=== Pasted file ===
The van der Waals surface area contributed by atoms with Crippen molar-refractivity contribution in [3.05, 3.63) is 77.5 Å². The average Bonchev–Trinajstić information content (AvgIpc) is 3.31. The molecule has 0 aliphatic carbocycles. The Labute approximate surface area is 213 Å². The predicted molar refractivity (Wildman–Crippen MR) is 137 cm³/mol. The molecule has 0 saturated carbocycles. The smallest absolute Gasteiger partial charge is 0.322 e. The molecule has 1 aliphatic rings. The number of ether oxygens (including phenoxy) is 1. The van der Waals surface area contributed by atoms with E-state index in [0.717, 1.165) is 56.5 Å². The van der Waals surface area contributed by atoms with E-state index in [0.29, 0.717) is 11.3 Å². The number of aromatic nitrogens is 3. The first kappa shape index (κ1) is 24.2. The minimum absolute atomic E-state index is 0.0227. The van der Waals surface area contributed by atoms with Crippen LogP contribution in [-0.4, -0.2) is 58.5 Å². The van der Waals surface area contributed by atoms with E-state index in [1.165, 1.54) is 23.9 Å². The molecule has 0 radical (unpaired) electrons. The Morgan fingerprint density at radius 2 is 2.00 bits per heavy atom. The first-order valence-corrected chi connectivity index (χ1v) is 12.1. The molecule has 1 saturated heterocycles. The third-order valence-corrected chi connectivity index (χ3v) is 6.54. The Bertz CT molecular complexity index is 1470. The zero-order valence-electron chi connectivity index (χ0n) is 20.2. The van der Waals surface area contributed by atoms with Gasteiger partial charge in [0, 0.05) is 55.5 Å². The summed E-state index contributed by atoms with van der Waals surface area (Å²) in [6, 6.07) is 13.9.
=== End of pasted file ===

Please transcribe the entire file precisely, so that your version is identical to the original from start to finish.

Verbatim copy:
The van der Waals surface area contributed by atoms with Crippen molar-refractivity contribution in [3.05, 3.63) is 77.5 Å². The average Bonchev–Trinajstić information content (AvgIpc) is 3.31. The molecule has 0 aliphatic carbocycles. The Labute approximate surface area is 213 Å². The predicted molar refractivity (Wildman–Crippen MR) is 137 cm³/mol. The molecule has 0 saturated carbocycles. The smallest absolute Gasteiger partial charge is 0.322 e. The molecule has 1 aliphatic rings. The number of ether oxygens (including phenoxy) is 1. The van der Waals surface area contributed by atoms with E-state index in [0.717, 1.165) is 56.5 Å². The van der Waals surface area contributed by atoms with E-state index in [0.29, 0.717) is 11.3 Å². The number of aromatic nitrogens is 3. The first kappa shape index (κ1) is 24.2. The minimum absolute atomic E-state index is 0.0227. The van der Waals surface area contributed by atoms with Crippen LogP contribution in [-0.4, -0.2) is 58.5 Å². The van der Waals surface area contributed by atoms with E-state index in [1.165, 1.54) is 23.9 Å². The molecule has 0 radical (unpaired) electrons. The Morgan fingerprint density at radius 2 is 2.00 bits per heavy atom. The first-order valence-corrected chi connectivity index (χ1v) is 12.1. The molecule has 1 saturated heterocycles. The third-order valence-corrected chi connectivity index (χ3v) is 6.54. The Bertz CT molecular complexity index is 1470. The zero-order valence-electron chi connectivity index (χ0n) is 20.2. The van der Waals surface area contributed by atoms with Gasteiger partial charge in [0, 0.05) is 55.5 Å². The summed E-state index contributed by atoms with van der Waals surface area (Å²) in [6, 6.07) is 13.9.